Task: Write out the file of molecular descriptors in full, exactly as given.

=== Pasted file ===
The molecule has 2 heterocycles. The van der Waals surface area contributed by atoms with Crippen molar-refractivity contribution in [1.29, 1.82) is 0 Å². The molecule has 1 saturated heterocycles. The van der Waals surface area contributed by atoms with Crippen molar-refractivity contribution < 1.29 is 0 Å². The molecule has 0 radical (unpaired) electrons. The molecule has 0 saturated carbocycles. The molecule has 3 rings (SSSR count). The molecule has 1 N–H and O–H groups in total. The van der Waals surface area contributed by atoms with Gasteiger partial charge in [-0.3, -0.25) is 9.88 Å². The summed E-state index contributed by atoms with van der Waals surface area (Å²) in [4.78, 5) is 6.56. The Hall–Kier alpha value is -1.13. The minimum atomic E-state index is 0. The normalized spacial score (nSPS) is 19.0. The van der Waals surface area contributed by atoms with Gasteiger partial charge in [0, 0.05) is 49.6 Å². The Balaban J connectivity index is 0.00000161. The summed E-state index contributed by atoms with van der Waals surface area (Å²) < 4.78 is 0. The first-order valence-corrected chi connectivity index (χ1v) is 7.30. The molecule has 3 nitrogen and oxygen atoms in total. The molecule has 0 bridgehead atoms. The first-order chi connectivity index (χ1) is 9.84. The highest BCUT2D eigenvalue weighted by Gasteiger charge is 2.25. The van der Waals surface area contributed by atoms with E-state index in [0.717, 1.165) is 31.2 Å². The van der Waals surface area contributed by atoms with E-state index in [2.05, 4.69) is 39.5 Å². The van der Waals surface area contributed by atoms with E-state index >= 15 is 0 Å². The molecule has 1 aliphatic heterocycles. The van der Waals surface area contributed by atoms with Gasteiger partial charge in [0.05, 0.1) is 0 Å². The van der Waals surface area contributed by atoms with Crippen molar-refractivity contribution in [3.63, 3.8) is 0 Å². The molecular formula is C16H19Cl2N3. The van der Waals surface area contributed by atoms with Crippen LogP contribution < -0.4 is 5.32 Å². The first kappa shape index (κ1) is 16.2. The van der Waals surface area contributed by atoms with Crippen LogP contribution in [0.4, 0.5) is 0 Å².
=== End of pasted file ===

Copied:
The molecule has 2 heterocycles. The van der Waals surface area contributed by atoms with Crippen molar-refractivity contribution in [1.29, 1.82) is 0 Å². The molecule has 1 saturated heterocycles. The van der Waals surface area contributed by atoms with Crippen molar-refractivity contribution < 1.29 is 0 Å². The molecule has 0 radical (unpaired) electrons. The molecule has 0 saturated carbocycles. The molecule has 3 rings (SSSR count). The molecule has 1 N–H and O–H groups in total. The van der Waals surface area contributed by atoms with Gasteiger partial charge in [-0.3, -0.25) is 9.88 Å². The summed E-state index contributed by atoms with van der Waals surface area (Å²) in [4.78, 5) is 6.56. The Hall–Kier alpha value is -1.13. The minimum atomic E-state index is 0. The normalized spacial score (nSPS) is 19.0. The van der Waals surface area contributed by atoms with Gasteiger partial charge in [0, 0.05) is 49.6 Å². The Balaban J connectivity index is 0.00000161. The summed E-state index contributed by atoms with van der Waals surface area (Å²) < 4.78 is 0. The first-order valence-corrected chi connectivity index (χ1v) is 7.30. The molecule has 3 nitrogen and oxygen atoms in total. The molecule has 0 bridgehead atoms. The first-order chi connectivity index (χ1) is 9.84. The highest BCUT2D eigenvalue weighted by Gasteiger charge is 2.25. The van der Waals surface area contributed by atoms with E-state index in [0.717, 1.165) is 31.2 Å². The van der Waals surface area contributed by atoms with E-state index in [2.05, 4.69) is 39.5 Å². The van der Waals surface area contributed by atoms with E-state index >= 15 is 0 Å². The molecule has 1 aliphatic heterocycles. The van der Waals surface area contributed by atoms with Gasteiger partial charge in [0.05, 0.1) is 0 Å². The van der Waals surface area contributed by atoms with Crippen molar-refractivity contribution in [3.63, 3.8) is 0 Å². The molecular formula is C16H19Cl2N3. The van der Waals surface area contributed by atoms with Crippen LogP contribution < -0.4 is 5.32 Å². The first kappa shape index (κ1) is 16.2. The van der Waals surface area contributed by atoms with Crippen LogP contribution in [0.4, 0.5) is 0 Å².